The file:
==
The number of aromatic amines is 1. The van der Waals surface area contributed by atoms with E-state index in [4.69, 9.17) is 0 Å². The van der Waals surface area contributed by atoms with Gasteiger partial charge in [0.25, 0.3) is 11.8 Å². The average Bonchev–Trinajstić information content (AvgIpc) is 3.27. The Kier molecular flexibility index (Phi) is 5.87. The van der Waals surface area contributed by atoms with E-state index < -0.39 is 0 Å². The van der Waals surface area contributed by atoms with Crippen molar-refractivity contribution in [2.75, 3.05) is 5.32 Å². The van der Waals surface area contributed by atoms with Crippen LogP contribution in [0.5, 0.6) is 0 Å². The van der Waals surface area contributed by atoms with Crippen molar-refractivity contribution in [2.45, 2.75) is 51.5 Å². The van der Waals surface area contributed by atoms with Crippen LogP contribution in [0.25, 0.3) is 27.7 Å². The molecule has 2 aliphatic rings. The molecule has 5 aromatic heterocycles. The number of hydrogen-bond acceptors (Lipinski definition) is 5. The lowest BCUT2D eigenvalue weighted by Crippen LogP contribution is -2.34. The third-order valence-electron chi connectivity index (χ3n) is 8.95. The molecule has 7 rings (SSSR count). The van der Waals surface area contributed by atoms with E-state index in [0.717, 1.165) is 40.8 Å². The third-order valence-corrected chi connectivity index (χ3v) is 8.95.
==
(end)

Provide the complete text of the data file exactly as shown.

The number of aromatic amines is 1. The van der Waals surface area contributed by atoms with E-state index in [4.69, 9.17) is 0 Å². The van der Waals surface area contributed by atoms with Gasteiger partial charge in [0.25, 0.3) is 11.8 Å². The average Bonchev–Trinajstić information content (AvgIpc) is 3.27. The Kier molecular flexibility index (Phi) is 5.87. The van der Waals surface area contributed by atoms with E-state index < -0.39 is 0 Å². The van der Waals surface area contributed by atoms with Crippen molar-refractivity contribution in [2.75, 3.05) is 5.32 Å². The van der Waals surface area contributed by atoms with Crippen LogP contribution in [0.5, 0.6) is 0 Å². The van der Waals surface area contributed by atoms with Crippen molar-refractivity contribution in [2.45, 2.75) is 51.5 Å². The van der Waals surface area contributed by atoms with Crippen LogP contribution in [0.25, 0.3) is 27.7 Å². The molecule has 2 aliphatic rings. The molecule has 5 aromatic heterocycles. The number of hydrogen-bond acceptors (Lipinski definition) is 5. The lowest BCUT2D eigenvalue weighted by Crippen LogP contribution is -2.34. The third-order valence-electron chi connectivity index (χ3n) is 8.95. The molecule has 7 rings (SSSR count). The van der Waals surface area contributed by atoms with E-state index in [0.717, 1.165) is 40.8 Å². The third-order valence-corrected chi connectivity index (χ3v) is 8.95.